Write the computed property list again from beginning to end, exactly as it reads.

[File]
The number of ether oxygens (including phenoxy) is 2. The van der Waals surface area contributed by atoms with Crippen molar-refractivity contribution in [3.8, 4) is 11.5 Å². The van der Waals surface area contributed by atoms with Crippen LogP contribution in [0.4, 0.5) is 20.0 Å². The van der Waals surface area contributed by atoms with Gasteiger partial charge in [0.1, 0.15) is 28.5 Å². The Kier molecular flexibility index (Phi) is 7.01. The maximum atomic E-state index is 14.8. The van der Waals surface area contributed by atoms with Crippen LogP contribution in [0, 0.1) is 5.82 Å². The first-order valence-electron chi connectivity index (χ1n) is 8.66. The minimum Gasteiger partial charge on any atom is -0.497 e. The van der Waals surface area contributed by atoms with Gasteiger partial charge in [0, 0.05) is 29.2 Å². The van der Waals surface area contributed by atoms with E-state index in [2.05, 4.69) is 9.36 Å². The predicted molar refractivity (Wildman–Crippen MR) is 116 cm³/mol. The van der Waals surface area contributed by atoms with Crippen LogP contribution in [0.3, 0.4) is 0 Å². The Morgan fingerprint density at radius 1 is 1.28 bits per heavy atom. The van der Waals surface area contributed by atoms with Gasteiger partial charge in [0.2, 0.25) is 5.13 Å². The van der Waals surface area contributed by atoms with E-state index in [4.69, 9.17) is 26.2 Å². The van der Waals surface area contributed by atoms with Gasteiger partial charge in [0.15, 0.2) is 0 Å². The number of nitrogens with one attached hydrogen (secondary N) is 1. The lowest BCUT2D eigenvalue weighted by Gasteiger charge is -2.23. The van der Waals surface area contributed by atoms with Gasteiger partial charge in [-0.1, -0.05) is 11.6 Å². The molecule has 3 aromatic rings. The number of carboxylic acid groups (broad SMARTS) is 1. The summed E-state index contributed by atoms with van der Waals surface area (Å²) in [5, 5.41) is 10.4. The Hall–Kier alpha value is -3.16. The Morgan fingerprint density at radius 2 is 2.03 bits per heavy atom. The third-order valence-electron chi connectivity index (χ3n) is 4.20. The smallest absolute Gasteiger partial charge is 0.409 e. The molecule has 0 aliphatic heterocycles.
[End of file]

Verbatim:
The number of ether oxygens (including phenoxy) is 2. The van der Waals surface area contributed by atoms with Crippen molar-refractivity contribution in [3.8, 4) is 11.5 Å². The van der Waals surface area contributed by atoms with Crippen LogP contribution in [0.4, 0.5) is 20.0 Å². The van der Waals surface area contributed by atoms with Gasteiger partial charge in [0.1, 0.15) is 28.5 Å². The Kier molecular flexibility index (Phi) is 7.01. The maximum atomic E-state index is 14.8. The van der Waals surface area contributed by atoms with Crippen LogP contribution in [0, 0.1) is 5.82 Å². The first-order valence-electron chi connectivity index (χ1n) is 8.66. The minimum Gasteiger partial charge on any atom is -0.497 e. The van der Waals surface area contributed by atoms with Gasteiger partial charge in [0, 0.05) is 29.2 Å². The van der Waals surface area contributed by atoms with E-state index in [2.05, 4.69) is 9.36 Å². The predicted molar refractivity (Wildman–Crippen MR) is 116 cm³/mol. The van der Waals surface area contributed by atoms with Crippen LogP contribution in [0.3, 0.4) is 0 Å². The Morgan fingerprint density at radius 1 is 1.28 bits per heavy atom. The van der Waals surface area contributed by atoms with Gasteiger partial charge in [0.2, 0.25) is 5.13 Å². The van der Waals surface area contributed by atoms with E-state index in [4.69, 9.17) is 26.2 Å². The van der Waals surface area contributed by atoms with Gasteiger partial charge in [0.15, 0.2) is 0 Å². The number of nitrogens with one attached hydrogen (secondary N) is 1. The lowest BCUT2D eigenvalue weighted by Gasteiger charge is -2.23. The van der Waals surface area contributed by atoms with Gasteiger partial charge in [-0.1, -0.05) is 11.6 Å². The molecule has 3 aromatic rings. The number of carboxylic acid groups (broad SMARTS) is 1. The summed E-state index contributed by atoms with van der Waals surface area (Å²) in [5, 5.41) is 10.4. The Hall–Kier alpha value is -3.16. The Morgan fingerprint density at radius 2 is 2.03 bits per heavy atom. The third-order valence-electron chi connectivity index (χ3n) is 4.20. The smallest absolute Gasteiger partial charge is 0.409 e. The molecule has 0 aliphatic heterocycles.